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Garbage collection of 'my' variables

by mikeB (Friar)
on Aug 28, 2001 at 20:07 UTC ( #108482=perlquestion: print w/ replies, xml ) Need Help??
mikeB has asked for the wisdom of the Perl Monks concerning the following question:

The sub below does not seem to be releasing the memory allocated to the $data and @pixels variables. I'm willing to accept that the first may be an issue with the Tk::Photo module. Why wouldn't the memory from @pixels be released?

The sub is called repeatedly, passing a Tk::Image. It works as expected other than the memory issue. The memory allocation is being tracked via WinNT's Task Manager and the debugging print statements.

sub averageColor { my $image = shift; my @average = (0,0,0); my $x; my $y; my @rgb; print "load data..."; my $data = $image->data(-from => (0,0,$image->width()-1, $image->h +eight()-1)); print "split..."; my @pixels = split(/ /,$data); print "avg..."; foreach (@pixels) { $average[0] += substr($_,1,2); $average[1] += substr($_,3,2); $average[2] += substr($_,5,2); } print "div..."; for $x (0 .. 2) { $average[$x] = int($average[$x] / ($image->width * $image->hei +ght)); } print "done\n"; @average; }

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Re: Garbage collection of 'my' variables
by perrin (Chancellor) on Aug 28, 2001 at 20:49 UTC
    Memory from lexicals does not get released unless you explicitly undef them (or set to empty list with an array like this). See this thread for more.

      I've been afraid that this would become a bad meme and it appears to be happening (unless you are just replying to the subject line and not to the question actually posed in the article -- though the wording could be clearer, I admit).

      The fact that memory used directly by a lexical is not freed when the lexical goes out of scope is not much of an issue here for at least a couple of reasons.

      The primary reason is that the memory will get reused when you come back into the subroutine (and this is the reason that the memory wasn't freed -- Perl selecting "use more memory" at every design trade-off, this time over the alternative of "spend CPU time to free memory that you may later just need to reallocate"). So this would not explain the constantly increasing consumption of virtual memory (which is what the original question is about -- though you'd have to read it very carefully to figure that out, I think).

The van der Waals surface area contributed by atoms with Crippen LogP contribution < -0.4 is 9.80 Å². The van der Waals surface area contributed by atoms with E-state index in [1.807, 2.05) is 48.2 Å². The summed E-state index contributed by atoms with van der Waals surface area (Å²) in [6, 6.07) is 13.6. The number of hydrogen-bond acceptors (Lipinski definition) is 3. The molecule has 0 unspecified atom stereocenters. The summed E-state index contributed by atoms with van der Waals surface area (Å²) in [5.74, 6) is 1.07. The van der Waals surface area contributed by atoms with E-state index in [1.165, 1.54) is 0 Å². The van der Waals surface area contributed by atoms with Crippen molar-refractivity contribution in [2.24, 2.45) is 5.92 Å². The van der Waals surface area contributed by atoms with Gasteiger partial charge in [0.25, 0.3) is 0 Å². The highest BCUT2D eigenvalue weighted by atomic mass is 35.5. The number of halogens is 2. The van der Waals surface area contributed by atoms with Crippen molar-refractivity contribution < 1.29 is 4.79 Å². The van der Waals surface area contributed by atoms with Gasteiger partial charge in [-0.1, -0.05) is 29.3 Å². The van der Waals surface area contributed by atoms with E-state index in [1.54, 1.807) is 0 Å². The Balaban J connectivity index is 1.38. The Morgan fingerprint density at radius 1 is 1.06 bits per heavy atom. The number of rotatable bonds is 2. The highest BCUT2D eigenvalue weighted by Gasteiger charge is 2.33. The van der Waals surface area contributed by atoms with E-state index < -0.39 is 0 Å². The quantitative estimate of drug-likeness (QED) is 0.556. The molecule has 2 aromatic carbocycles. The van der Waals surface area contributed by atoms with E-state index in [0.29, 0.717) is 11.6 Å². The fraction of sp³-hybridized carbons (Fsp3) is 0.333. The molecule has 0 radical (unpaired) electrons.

The other item to note is that most of the memory consumed by @pixels is freed! When the @pixels array goes out of scope, each of the elements in @pixels is freed (since there are no other references to them), but the memory used by @pixels itself is not freed. This memory is roughly propotional to the maximum number of elements ever stored in @pixels.

      Anyway, I say that this is becoming a "bad meme" because I am increasingly hearing people spouting off "lexicals aren't freed" w/o including all of the "however"s that should go along with such a statement. I think that most of the time, the "however"s are more important. That is, most of the time, the fact that the memory used directly by the lexical is not freed doesn't matter much.

      It is only when you store a really large string directly into a lexical that this matters much at all. And even then, it is a one-time hit (per lexical) and so won't cause memory to grow and grow w/o bound (like several other things will).


      Back to the original problem, I'd probably use something more like:

      while( $data =~ /(\S+)/g ) { $average[0] += hex substr( $1, 1, 2 ); $average[1] += hex substr( $1, 3, 2 ); $average[2] += hex substr( $1, 5, 2 ); }
      in this case.


      Update: BTW, your suggestion to set the array to an empty list would do nothing. Setting an array to an empty list frees the elements (which will already happen) and doesn't free the memory for the array itself (which is also what will already happen). You can undef the array (undef @pixels;) to free the memory that it uses directly, but this is rarely a good idea (or else Perl would be doing that by default).

              - tye (but my friends call me "Tye")
        Agreed, memory consumption in this program should not grow over time unless the data used in the lexicals is larger on a later run. I thought he was asking why the memory used by his sub wasn't being released when the sub has finished. I didn't see any mention of it growing over time.

        I guess it's a tricky distinction to get across simply. Sorry for any confusion this may have caused people.

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